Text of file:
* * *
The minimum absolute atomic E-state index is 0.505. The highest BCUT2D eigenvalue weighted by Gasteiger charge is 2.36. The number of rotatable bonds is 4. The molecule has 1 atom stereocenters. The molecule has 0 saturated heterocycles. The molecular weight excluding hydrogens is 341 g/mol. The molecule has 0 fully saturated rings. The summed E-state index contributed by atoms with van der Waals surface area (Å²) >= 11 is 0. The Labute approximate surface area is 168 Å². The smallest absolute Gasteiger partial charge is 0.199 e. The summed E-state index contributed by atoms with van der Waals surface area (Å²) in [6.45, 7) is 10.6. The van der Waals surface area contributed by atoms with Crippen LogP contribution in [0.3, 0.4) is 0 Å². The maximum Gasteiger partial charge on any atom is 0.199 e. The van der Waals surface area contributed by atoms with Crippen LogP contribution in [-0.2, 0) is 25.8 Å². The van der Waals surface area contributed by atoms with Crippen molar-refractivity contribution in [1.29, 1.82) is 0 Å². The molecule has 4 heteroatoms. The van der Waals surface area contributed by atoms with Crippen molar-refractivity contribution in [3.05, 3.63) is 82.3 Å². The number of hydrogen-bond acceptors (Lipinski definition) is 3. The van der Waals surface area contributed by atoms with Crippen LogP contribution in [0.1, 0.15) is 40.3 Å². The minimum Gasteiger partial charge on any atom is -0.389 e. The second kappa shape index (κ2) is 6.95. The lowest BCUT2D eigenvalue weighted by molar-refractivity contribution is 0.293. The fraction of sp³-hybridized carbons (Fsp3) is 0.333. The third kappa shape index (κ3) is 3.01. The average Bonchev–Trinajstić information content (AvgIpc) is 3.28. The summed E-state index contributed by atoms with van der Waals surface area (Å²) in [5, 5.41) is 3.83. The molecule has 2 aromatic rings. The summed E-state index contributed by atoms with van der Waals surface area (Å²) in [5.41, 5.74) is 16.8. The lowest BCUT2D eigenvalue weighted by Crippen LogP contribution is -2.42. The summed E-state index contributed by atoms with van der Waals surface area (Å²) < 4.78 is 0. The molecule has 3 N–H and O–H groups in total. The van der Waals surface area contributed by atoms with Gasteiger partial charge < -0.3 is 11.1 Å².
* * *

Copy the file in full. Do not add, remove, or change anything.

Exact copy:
The minimum absolute atomic E-state index is 0.505. The highest BCUT2D eigenvalue weighted by Gasteiger charge is 2.36. The number of rotatable bonds is 4. The molecule has 1 atom stereocenters. The molecule has 0 saturated heterocycles. The molecular weight excluding hydrogens is 341 g/mol. The molecule has 0 fully saturated rings. The summed E-state index contributed by atoms with van der Waals surface area (Å²) >= 11 is 0. The Labute approximate surface area is 168 Å². The smallest absolute Gasteiger partial charge is 0.199 e. The summed E-state index contributed by atoms with van der Waals surface area (Å²) in [6.45, 7) is 10.6. The van der Waals surface area contributed by atoms with Crippen LogP contribution in [0.3, 0.4) is 0 Å². The maximum Gasteiger partial charge on any atom is 0.199 e. The van der Waals surface area contributed by atoms with Crippen LogP contribution in [-0.2, 0) is 25.8 Å². The van der Waals surface area contributed by atoms with Crippen molar-refractivity contribution in [1.29, 1.82) is 0 Å². The molecule has 4 heteroatoms. The van der Waals surface area contributed by atoms with Crippen molar-refractivity contribution in [3.05, 3.63) is 82.3 Å². The number of hydrogen-bond acceptors (Lipinski definition) is 3. The van der Waals surface area contributed by atoms with Crippen LogP contribution in [0.1, 0.15) is 40.3 Å². The minimum Gasteiger partial charge on any atom is -0.389 e. The second kappa shape index (κ2) is 6.95. The lowest BCUT2D eigenvalue weighted by molar-refractivity contribution is 0.293. The fraction of sp³-hybridized carbons (Fsp3) is 0.333. The third kappa shape index (κ3) is 3.01. The average Bonchev–Trinajstić information content (AvgIpc) is 3.28. The summed E-state index contributed by atoms with van der Waals surface area (Å²) in [5, 5.41) is 3.83. The molecule has 2 aromatic rings. The summed E-state index contributed by atoms with van der Waals surface area (Å²) in [5.41, 5.74) is 16.8. The lowest BCUT2D eigenvalue weighted by Crippen LogP contribution is -2.42. The summed E-state index contributed by atoms with van der Waals surface area (Å²) < 4.78 is 0. The molecule has 3 N–H and O–H groups in total. The van der Waals surface area contributed by atoms with Gasteiger partial charge < -0.3 is 11.1 Å².